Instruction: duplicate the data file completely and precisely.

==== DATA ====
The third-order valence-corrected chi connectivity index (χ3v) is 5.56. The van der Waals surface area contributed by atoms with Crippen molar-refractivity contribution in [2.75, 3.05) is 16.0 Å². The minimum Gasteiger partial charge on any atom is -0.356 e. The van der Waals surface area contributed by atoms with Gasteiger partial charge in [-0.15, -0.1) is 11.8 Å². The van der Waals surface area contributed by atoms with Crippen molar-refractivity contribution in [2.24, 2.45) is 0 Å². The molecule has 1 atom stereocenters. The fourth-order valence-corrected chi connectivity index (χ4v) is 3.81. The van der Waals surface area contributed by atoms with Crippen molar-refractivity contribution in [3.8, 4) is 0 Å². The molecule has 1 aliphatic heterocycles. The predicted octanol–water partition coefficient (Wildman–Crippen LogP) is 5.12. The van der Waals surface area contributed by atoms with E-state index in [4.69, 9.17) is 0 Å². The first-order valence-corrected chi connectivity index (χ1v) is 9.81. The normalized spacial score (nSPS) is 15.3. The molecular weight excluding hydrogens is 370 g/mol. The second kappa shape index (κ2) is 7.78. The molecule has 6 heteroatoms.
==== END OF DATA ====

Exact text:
The third-order valence-corrected chi connectivity index (χ3v) is 5.56. The van der Waals surface area contributed by atoms with Crippen molar-refractivity contribution in [2.75, 3.05) is 16.0 Å². The minimum Gasteiger partial charge on any atom is -0.356 e. The van der Waals surface area contributed by atoms with Gasteiger partial charge in [-0.15, -0.1) is 11.8 Å². The van der Waals surface area contributed by atoms with Crippen molar-refractivity contribution in [2.24, 2.45) is 0 Å². The molecule has 1 atom stereocenters. The fourth-order valence-corrected chi connectivity index (χ4v) is 3.81. The van der Waals surface area contributed by atoms with Crippen molar-refractivity contribution in [3.8, 4) is 0 Å². The molecule has 1 aliphatic heterocycles. The predicted octanol–water partition coefficient (Wildman–Crippen LogP) is 5.12. The van der Waals surface area contributed by atoms with E-state index in [4.69, 9.17) is 0 Å². The first-order valence-corrected chi connectivity index (χ1v) is 9.81. The normalized spacial score (nSPS) is 15.3. The molecular weight excluding hydrogens is 370 g/mol. The second kappa shape index (κ2) is 7.78. The molecule has 6 heteroatoms.